I want to know, realistically, who would, or could, Lerner sell our club to that we Villa fans would be happy with. This, in my opinion is a very important question that needs to be very considered, should Lerner decide to end his investment.

Who has?

  • A genuine interest in football generally, and Aston Villa specifically?
  • Enough money to buy a football club and invest the necessary money to succeed?
  • The philanthropy to invest in a football club, without the interest to make a profit?

Let’s not be naive enough to think that there are too many people in the world who are rich enough to both buy a football club and run it purely from the perspective of a fan, and even fewer of those with a passionate interest in Aston Villa.

On the whole, those people with millions or billions in their bank accounts/investment portfolios are not that generous with their money. How did they get their fortune in the first place? It's rare they did it by being a cuddly teddy bear who gave their money away. As one novelist (I've forgotten who) once wrote "The secret of great fortunes without apparent cause is a forgotten crime."

I've read some fans write that Lerner should sell Villa to a rich oil baron from the Middle East. There aren’t many oil rich sheiks, (a la Manchester City’s owner) left, and I for one am not sure I would want one owning my club. Where would that money come from? It comes, largely, from the control of large quantities of a precious limited national resource, not to mention questionable records on democracy.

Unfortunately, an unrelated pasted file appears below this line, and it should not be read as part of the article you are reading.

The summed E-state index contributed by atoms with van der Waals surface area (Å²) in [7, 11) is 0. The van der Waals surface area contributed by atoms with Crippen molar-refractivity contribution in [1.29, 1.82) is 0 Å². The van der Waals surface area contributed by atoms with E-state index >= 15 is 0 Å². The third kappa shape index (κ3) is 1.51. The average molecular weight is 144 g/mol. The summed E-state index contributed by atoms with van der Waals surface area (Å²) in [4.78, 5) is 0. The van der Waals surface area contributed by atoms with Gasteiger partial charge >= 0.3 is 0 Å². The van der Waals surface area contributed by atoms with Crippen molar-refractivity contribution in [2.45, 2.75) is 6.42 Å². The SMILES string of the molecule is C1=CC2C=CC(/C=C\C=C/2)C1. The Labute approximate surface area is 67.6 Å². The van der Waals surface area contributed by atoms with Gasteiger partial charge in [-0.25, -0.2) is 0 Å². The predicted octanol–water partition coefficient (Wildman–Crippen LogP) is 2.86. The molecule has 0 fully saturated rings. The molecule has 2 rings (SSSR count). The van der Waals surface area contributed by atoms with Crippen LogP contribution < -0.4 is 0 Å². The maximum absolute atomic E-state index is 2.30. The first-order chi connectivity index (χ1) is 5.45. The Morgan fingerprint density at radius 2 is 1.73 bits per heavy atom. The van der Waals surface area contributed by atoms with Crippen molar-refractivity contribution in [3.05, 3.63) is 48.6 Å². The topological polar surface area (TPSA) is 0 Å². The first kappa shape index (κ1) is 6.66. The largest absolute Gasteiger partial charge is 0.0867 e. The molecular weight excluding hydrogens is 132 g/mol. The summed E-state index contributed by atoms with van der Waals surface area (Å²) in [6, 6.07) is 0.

Roman Abramovich is another example of a rich man who treats a football club as his personal play thing. There are deep questions about the history of who that man came by his formidable wealth. There are Russians living in poverty, wondering what happened to the money from their natural resources, bought in questionable business transactions immediately after the fall of the Soviet Union.

Some football fans may not care about this, so long as his cash pays for big transfers and extravagant wages. Do we really want Aston Villa to be run the same way Chelsea has been run for these past years? I would argue this is part of a process that is destroying the integrity of the game of football; a symptom of how, as Damian frequently says, that "football is broken", and that reckless management will not fix our club, or football in general.

For what it's worth, I suspect that if we are still this close to the relegation zone then Randy will invest more money in January. Not necessarily a marquee signing, but I imagine there would be some more spending in line with summer: pragmatic, with the future in mind as well as immediate survival. Maybe I’m being naïve now, but isn’t it possible that because he sold his interest in the Cleveland Browns he will now be in a position to invest more heavily in Villa again?

Only time will tell us

I believe (hope) that results will pick up as our team clicks together, and we have a stronger season end than our beginning, akin to Everton in previous seasons. I don't think it is time to panic, yet.

Randy isn’t perfect by any means, neither is Paul Faulkner, (I think that if anybody at Villa needs to be replaced then it should be Faulkner.) but even if Lerner decided it was in his interests to sell up, would our next owner be any better? Better the devil you know in my opinion.